My Name, My Identity
The Torah emphasizes the names of the family of Yaakov in this week’s
parsha as it did in even greater detail in last week’s parsha of Vayechi.
There may be many varied reasons for this concentration of interest in the
names of the tribes of Israel. But whatever the reasons are, the Torah
obviously feels it to be of great importance. In fact, throughout the
Torah the names of the tribes are repeated many times. After all, we might
ask, what is in a name? But the names of our ancestors are drummed into us
by the Torah to provide us with a sense of continuity and tradition.
The Jewish people are about to experience centuries of exile and eventual
slavery in Egypt. They are certainly in danger of being destroyed both
physically and spiritually. The rabbis taught us that by not forgetting
their original names, by not completely becoming Egyptian in deed as well,
the hope of the Jewish people to be redeemed and freed never died out. The
names of their ancestors reminded them of their past and of the commitment
of God to redeem them from their bondage and afflictions.
This experience of Egyptian exile imbedded within the Jewish world the
importance of remembering our original names. For it was the existence and
use of those names that prevented their extinction as a special and
eternal people. Thus, in the introduction to the book of Shmot, the book
of bondage and redemption, is the list of names of the sons of Yaakov, the
eternal reminder of who the Jewish people really are.
Over the centuries, the Jewish people have continually struggled to retain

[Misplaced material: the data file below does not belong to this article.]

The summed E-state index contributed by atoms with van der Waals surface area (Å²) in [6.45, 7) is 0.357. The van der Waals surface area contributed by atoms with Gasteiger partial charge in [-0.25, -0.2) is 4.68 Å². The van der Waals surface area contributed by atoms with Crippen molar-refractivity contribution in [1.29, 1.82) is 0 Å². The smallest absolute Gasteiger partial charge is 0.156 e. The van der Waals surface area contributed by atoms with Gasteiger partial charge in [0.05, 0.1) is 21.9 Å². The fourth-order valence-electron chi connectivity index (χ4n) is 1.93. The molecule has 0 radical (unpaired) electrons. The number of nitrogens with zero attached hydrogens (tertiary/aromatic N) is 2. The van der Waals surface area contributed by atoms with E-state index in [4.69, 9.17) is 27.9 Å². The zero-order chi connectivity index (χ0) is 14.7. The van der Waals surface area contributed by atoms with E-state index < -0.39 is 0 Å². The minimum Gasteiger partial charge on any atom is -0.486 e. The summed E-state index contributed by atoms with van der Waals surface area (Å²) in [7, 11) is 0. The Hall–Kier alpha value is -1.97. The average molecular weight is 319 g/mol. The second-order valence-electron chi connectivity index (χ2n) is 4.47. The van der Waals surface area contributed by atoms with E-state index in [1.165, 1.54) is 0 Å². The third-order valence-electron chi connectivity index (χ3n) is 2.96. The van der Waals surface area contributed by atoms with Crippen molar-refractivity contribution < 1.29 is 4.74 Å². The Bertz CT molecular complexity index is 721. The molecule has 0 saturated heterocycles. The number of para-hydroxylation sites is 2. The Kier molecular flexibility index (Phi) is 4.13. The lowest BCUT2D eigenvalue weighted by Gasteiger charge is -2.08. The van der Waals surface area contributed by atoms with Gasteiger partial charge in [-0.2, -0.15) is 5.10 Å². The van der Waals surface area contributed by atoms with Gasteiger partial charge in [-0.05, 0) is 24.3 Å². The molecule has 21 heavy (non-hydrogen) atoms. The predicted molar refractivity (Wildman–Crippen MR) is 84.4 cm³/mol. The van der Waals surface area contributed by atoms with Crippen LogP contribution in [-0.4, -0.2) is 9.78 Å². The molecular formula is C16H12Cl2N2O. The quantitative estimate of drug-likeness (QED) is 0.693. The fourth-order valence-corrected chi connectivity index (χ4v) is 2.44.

their identity and sense of continuity through their names. In the
Ashkenazic world it became customary to name children after deceased
ancestors. This became a deeply emotional bond in families, ultimately
leading to children being given multiple names to commemorate more than
one ancestor. In the Sephardic tradition names are given to honor living
grandparents and relatives. But there also the sense of continuity and
purpose is stressed in the granting of those names.
In more modern times Jews were given secular names as well to be used in
general society. However, over the last few decades the use of exclusively
Jewish or Hebrew names has become in vogue once again. So apparently there
is a great deal involved in a name. Even in the non-Jewish world, the use
of biblical names remains quite popular and widespread. People hunger for
a connection to their past and such traditional, biblical, family names
seem to provide a sense of immortality and continuity that flashy “cool”
names cannot provide.
Names can therefore be an anchor to one’s own self-worth and purpose in
life. The Torah’s insistence on recording the names of the sons of Yaakov –
the eventual tribes of Israel – highlights this important fact of life
and family to us. Perhaps this is what Midrash meant when it taught us
that one of the causes of the redemption of Israel from Egyptian bondage
was “that they [the Jewish people] did not change their names [from Hebrew
ones to Egyptian ones.]”
Rabbi Berel Wein
Rabbi Berel Wein- Jewish historian, author and international lecturer offers a complete selection of CDs, audio tapes, video tapes, DVDs, and books on Jewish history at www.rabbiwein.com